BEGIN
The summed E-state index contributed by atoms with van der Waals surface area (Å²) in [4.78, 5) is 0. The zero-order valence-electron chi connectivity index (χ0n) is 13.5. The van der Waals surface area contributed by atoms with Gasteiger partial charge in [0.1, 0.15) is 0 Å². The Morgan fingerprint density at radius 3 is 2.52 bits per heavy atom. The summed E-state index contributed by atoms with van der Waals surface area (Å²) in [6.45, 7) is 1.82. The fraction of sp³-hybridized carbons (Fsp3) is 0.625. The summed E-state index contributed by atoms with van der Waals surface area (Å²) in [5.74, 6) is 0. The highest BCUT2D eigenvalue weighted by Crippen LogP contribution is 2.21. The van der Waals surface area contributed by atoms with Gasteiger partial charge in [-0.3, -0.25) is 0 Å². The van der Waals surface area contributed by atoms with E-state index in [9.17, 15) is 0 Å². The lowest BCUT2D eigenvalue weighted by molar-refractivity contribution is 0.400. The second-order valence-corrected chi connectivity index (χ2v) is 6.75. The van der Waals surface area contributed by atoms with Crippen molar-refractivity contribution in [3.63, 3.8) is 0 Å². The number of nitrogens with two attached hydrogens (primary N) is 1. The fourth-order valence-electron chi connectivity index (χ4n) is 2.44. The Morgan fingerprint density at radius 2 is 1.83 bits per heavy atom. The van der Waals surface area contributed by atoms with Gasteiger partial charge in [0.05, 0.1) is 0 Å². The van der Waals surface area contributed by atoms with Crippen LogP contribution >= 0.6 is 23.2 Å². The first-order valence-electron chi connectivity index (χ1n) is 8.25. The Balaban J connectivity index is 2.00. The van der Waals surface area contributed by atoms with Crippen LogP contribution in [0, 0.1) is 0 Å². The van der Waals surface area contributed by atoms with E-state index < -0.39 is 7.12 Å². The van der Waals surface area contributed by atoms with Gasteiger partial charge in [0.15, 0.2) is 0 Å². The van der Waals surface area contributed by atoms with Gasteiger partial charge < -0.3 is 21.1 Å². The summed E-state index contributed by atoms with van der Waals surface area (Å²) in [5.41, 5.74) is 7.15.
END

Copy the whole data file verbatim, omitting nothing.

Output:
The summed E-state index contributed by atoms with van der Waals surface area (Å²) in [4.78, 5) is 0. The zero-order valence-electron chi connectivity index (χ0n) is 13.5. The van der Waals surface area contributed by atoms with Gasteiger partial charge in [0.1, 0.15) is 0 Å². The Morgan fingerprint density at radius 3 is 2.52 bits per heavy atom. The summed E-state index contributed by atoms with van der Waals surface area (Å²) in [6.45, 7) is 1.82. The fraction of sp³-hybridized carbons (Fsp3) is 0.625. The summed E-state index contributed by atoms with van der Waals surface area (Å²) in [5.74, 6) is 0. The highest BCUT2D eigenvalue weighted by Crippen LogP contribution is 2.21. The van der Waals surface area contributed by atoms with Gasteiger partial charge in [-0.3, -0.25) is 0 Å². The van der Waals surface area contributed by atoms with E-state index in [9.17, 15) is 0 Å². The lowest BCUT2D eigenvalue weighted by molar-refractivity contribution is 0.400. The second-order valence-corrected chi connectivity index (χ2v) is 6.75. The van der Waals surface area contributed by atoms with Crippen molar-refractivity contribution in [3.63, 3.8) is 0 Å². The number of nitrogens with two attached hydrogens (primary N) is 1. The fourth-order valence-electron chi connectivity index (χ4n) is 2.44. The Morgan fingerprint density at radius 2 is 1.83 bits per heavy atom. The van der Waals surface area contributed by atoms with Gasteiger partial charge in [0.05, 0.1) is 0 Å². The van der Waals surface area contributed by atoms with Crippen LogP contribution >= 0.6 is 23.2 Å². The first-order valence-electron chi connectivity index (χ1n) is 8.25. The Balaban J connectivity index is 2.00. The van der Waals surface area contributed by atoms with Crippen LogP contribution in [0, 0.1) is 0 Å². The van der Waals surface area contributed by atoms with E-state index < -0.39 is 7.12 Å². The van der Waals surface area contributed by atoms with Gasteiger partial charge in [0.15, 0.2) is 0 Å². The van der Waals surface area contributed by atoms with Gasteiger partial charge < -0.3 is 21.1 Å². The summed E-state index contributed by atoms with van der Waals surface area (Å²) in [5.41, 5.74) is 7.15.